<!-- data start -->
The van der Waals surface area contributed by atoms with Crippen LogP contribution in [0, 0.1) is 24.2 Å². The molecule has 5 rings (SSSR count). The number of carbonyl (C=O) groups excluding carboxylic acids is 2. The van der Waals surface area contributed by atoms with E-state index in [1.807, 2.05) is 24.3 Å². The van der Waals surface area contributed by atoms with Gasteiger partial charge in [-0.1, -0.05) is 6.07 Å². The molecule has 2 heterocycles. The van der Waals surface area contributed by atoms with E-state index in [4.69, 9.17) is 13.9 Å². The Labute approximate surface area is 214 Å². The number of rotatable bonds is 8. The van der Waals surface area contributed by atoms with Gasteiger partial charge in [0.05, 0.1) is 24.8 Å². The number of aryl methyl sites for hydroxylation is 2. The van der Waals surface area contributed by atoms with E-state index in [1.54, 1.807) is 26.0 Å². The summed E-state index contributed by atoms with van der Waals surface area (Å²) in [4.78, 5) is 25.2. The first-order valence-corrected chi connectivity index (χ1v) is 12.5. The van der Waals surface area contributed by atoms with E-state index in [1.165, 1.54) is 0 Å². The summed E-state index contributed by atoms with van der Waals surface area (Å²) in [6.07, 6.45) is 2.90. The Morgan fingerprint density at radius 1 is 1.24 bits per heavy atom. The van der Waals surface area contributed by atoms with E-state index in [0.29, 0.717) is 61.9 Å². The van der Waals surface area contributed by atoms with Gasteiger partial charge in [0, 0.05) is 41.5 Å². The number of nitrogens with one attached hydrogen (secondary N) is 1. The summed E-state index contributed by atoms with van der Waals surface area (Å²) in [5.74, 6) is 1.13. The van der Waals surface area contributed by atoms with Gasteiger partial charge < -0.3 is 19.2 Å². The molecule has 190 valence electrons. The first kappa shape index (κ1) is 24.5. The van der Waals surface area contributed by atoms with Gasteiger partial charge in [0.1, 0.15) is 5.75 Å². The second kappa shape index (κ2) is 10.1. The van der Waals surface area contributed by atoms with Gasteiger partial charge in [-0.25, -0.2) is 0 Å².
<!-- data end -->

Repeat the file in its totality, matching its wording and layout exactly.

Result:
The van der Waals surface area contributed by atoms with Crippen LogP contribution in [0, 0.1) is 24.2 Å². The molecule has 5 rings (SSSR count). The number of carbonyl (C=O) groups excluding carboxylic acids is 2. The van der Waals surface area contributed by atoms with E-state index in [1.807, 2.05) is 24.3 Å². The van der Waals surface area contributed by atoms with Gasteiger partial charge in [-0.1, -0.05) is 6.07 Å². The molecule has 2 heterocycles. The van der Waals surface area contributed by atoms with E-state index in [4.69, 9.17) is 13.9 Å². The Labute approximate surface area is 214 Å². The number of rotatable bonds is 8. The van der Waals surface area contributed by atoms with Gasteiger partial charge in [0.05, 0.1) is 24.8 Å². The number of aryl methyl sites for hydroxylation is 2. The van der Waals surface area contributed by atoms with E-state index in [1.54, 1.807) is 26.0 Å². The summed E-state index contributed by atoms with van der Waals surface area (Å²) in [4.78, 5) is 25.2. The first-order valence-corrected chi connectivity index (χ1v) is 12.5. The van der Waals surface area contributed by atoms with E-state index in [1.165, 1.54) is 0 Å². The summed E-state index contributed by atoms with van der Waals surface area (Å²) in [6.07, 6.45) is 2.90. The Morgan fingerprint density at radius 1 is 1.24 bits per heavy atom. The van der Waals surface area contributed by atoms with E-state index in [0.29, 0.717) is 61.9 Å². The van der Waals surface area contributed by atoms with Gasteiger partial charge in [0, 0.05) is 41.5 Å². The number of nitrogens with one attached hydrogen (secondary N) is 1. The summed E-state index contributed by atoms with van der Waals surface area (Å²) in [5.74, 6) is 1.13. The van der Waals surface area contributed by atoms with Gasteiger partial charge < -0.3 is 19.2 Å². The molecule has 190 valence electrons. The first kappa shape index (κ1) is 24.5. The van der Waals surface area contributed by atoms with Gasteiger partial charge in [0.1, 0.15) is 5.75 Å². The second kappa shape index (κ2) is 10.1. The van der Waals surface area contributed by atoms with Gasteiger partial charge in [-0.25, -0.2) is 0 Å².